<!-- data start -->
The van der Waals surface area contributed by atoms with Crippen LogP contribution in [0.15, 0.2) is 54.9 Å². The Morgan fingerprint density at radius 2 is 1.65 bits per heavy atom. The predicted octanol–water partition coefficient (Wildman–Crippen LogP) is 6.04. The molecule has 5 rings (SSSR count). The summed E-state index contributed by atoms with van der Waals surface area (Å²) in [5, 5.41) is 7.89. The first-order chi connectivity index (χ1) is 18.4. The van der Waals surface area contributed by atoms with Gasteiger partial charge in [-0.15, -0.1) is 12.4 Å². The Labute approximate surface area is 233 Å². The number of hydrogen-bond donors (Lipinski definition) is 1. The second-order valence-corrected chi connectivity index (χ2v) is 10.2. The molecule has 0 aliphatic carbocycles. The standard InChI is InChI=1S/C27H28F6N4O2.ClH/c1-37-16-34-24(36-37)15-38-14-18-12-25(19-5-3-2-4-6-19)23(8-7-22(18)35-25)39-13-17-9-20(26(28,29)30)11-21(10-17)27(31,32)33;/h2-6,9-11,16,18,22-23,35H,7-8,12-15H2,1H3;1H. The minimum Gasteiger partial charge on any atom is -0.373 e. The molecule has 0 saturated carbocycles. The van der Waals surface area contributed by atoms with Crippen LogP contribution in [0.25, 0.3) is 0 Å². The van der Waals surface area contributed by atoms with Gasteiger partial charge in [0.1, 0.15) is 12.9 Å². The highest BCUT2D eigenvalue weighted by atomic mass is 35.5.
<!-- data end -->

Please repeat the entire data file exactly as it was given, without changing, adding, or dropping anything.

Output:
The van der Waals surface area contributed by atoms with Crippen LogP contribution in [0.15, 0.2) is 54.9 Å². The Morgan fingerprint density at radius 2 is 1.65 bits per heavy atom. The predicted octanol–water partition coefficient (Wildman–Crippen LogP) is 6.04. The molecule has 5 rings (SSSR count). The summed E-state index contributed by atoms with van der Waals surface area (Å²) in [5, 5.41) is 7.89. The first-order chi connectivity index (χ1) is 18.4. The van der Waals surface area contributed by atoms with Gasteiger partial charge in [-0.15, -0.1) is 12.4 Å². The Labute approximate surface area is 233 Å². The number of hydrogen-bond donors (Lipinski definition) is 1. The second-order valence-corrected chi connectivity index (χ2v) is 10.2. The molecule has 0 aliphatic carbocycles. The standard InChI is InChI=1S/C27H28F6N4O2.ClH/c1-37-16-34-24(36-37)15-38-14-18-12-25(19-5-3-2-4-6-19)23(8-7-22(18)35-25)39-13-17-9-20(26(28,29)30)11-21(10-17)27(31,32)33;/h2-6,9-11,16,18,22-23,35H,7-8,12-15H2,1H3;1H. The minimum Gasteiger partial charge on any atom is -0.373 e. The molecule has 0 saturated carbocycles. The van der Waals surface area contributed by atoms with Crippen LogP contribution in [0.25, 0.3) is 0 Å². The van der Waals surface area contributed by atoms with Gasteiger partial charge in [0.1, 0.15) is 12.9 Å². The highest BCUT2D eigenvalue weighted by atomic mass is 35.5.